Subject(s)
COVID-19 , Cardiovascular Diseases/therapy , Health Services Accessibility/trends , Hospitalization/trends , Metabolic Diseases/therapy , Cardiovascular Diseases/diagnosis , Cardiovascular Diseases/mortality , Hospital Mortality/trends , Humans , Metabolic Diseases/diagnosis , Metabolic Diseases/mortality , Observational Studies as Topic , Prognosis , Severity of Illness Index , Time Factors
5.
Int J Obes (Lond) ; 45(5): 1155-1159, 2021 05.
Article in English | MEDLINE | ID: covidwho-1104458

ABSTRACT

Obesity is an emerging risk factor for coronavirus disease-2019 (COVID-19). Simple measures of physical fitness, such as self-reported walking pace, may also be important risk markers. This analysis includes 412,596 UK Biobank participants with linked COVID-19 data (median age at linkage = 68 years, obese = 24%, median number of comorbidities = 1). As of August 24th 2020, there were 1001 cases of severe (in-hospital) disease and 336 COVID-19 deaths. Compared to normal weight individuals, the adjusted odds ratio (OR) of severe COVID-19 in overweight and obese individuals was 1.26 (1.07, 1.48) and 1.49 (1.25, 1.79), respectively. For COVID-19 mortality, the ORs were 1.19 (0.88, 161) and 1.82 (1.33, 2.49), respectively. Compared to those with a brisk walking pace, the OR of severe COVID-19 for steady/average and slow walkers was 1.13 (0.98, 1.31) and 1.88 (1.53, 2.31), respectively. For COVID-19 mortality, the ORs were 1.44 (1.10, 1.90) and 1.83 (1.26, 2.65), respectively. Slow walkers had the highest risk regardless of obesity status. For example, compared to normal weight brisk walkers, the OR of severe disease and COVID-19 mortality in normal weight slow walkers was 2.42 (1.53, 3.84) and 3.75 (1.61, 8.70), respectively. Self-reported slow walkers appear to be a high-risk group for severe COVID-19 outcomes independent of obesity.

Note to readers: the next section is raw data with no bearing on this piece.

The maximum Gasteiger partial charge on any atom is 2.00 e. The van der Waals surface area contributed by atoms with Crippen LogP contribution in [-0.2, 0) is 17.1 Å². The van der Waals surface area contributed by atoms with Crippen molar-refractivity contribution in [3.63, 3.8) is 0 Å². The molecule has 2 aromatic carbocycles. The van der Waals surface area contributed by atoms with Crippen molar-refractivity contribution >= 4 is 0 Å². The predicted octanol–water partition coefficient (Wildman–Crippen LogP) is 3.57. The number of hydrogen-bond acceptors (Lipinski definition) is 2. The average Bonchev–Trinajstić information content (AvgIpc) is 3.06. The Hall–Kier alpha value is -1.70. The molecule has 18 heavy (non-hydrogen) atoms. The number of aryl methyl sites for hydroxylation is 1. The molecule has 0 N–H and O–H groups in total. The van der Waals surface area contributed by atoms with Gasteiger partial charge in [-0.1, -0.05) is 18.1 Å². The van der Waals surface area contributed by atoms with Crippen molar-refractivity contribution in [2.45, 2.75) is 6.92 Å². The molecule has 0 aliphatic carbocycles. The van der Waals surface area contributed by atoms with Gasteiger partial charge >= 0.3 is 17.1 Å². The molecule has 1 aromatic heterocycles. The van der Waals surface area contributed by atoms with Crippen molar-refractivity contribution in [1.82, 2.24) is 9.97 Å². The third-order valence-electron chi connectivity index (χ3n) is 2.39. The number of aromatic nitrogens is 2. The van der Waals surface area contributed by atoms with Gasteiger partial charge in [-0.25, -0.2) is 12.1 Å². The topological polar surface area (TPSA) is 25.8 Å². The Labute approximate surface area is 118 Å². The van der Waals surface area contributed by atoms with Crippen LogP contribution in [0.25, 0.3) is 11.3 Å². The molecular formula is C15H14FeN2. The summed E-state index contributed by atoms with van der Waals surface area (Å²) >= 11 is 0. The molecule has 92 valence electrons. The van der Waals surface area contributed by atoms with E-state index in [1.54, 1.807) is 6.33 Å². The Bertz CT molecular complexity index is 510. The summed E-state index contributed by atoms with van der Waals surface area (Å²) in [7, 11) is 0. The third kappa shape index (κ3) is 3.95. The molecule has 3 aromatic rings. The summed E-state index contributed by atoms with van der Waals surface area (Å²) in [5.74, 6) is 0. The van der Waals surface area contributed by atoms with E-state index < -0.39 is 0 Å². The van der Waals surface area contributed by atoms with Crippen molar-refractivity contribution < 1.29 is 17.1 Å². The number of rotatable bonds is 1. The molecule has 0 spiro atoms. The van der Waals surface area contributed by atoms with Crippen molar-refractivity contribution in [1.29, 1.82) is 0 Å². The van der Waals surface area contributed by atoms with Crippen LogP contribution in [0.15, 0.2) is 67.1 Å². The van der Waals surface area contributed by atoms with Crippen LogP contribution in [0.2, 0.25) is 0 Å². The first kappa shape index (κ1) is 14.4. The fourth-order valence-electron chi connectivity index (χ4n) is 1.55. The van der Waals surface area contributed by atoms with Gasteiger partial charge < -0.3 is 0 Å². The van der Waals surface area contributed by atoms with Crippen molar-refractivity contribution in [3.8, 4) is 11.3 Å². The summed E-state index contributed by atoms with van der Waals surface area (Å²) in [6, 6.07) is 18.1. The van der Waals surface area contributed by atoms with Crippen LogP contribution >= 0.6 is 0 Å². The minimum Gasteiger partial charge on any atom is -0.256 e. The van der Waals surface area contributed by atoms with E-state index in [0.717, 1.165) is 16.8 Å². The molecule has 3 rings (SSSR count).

Subject(s)
COVID-19 , Obesity/epidemiology , Walking Speed/physiology , Aged , Body Mass Index , COVID-19/epidemiology , COVID-19/mortality , COVID-19/physiopathology , Comorbidity , Databases, Factual , Female , Humans , Male , Middle Aged , Risk Factors , SARS-CoV-2 , United Kingdom
6.
Endocrinol Diabetes Metab ; : e00176, 2020 Aug 14.
Article in English | MEDLINE | ID: covidwho-716216

ABSTRACT

Background: Obesity accompanied by excess ectopic fat storage has been postulated as a risk factor for severe disease in people with SARS-CoV-2 through the stimulation of inflammation, functional immunologic deficit and a pro-thrombotic disseminated intravascular coagulation with associated high rates of venous thromboembolism. Methods: Observational studies in COVID-19 patients reporting data on raised body mass index at admission and associated clinical outcomes were identified from MEDLINE, Embase, Web of Science and the Cochrane Library up to 16 May 2020. Mean differences and relative risks (RR) with 95% confidence intervals (CIs) were aggregated using random effects models. Results: Eight retrospective cohort studies and one cohort prospective cohort study with data on of 4,920 patients with COVID-19 were eligible. Comparing BMI ≥ 25 vs <25 kg/m2, the RRs (95% CIs) of severe illness and mortality were 2.35 (1.43-3.86) and 3.52 (1.32-9.42), respectively. In a pooled analysis of three studies, the RR (95% CI) of severe illness comparing BMI > 35 vs <25 kg/m2 was 7.04 (2.72-18.20). High levels of statistical heterogeneity were partly explained by age; BMI ≥ 25 kg/m2 was associated with an increased risk of severe illness in older age groups (≥60 years), whereas the association was weaker in younger age groups (<60 years). Conclusions: Excess adiposity is a risk factor for severe disease and mortality in people with SARS-CoV-2 infection. This was particularly pronounced in people 60 and older. The increased risk of worse outcomes from SARS-CoV-2 infection in people with excess adiposity should be taken into account when considering individual and population risks and when deciding on which groups to target for public health messaging on prevention and detection measures. Systematic review registration: PROSPERO 2020: CRD42020179783.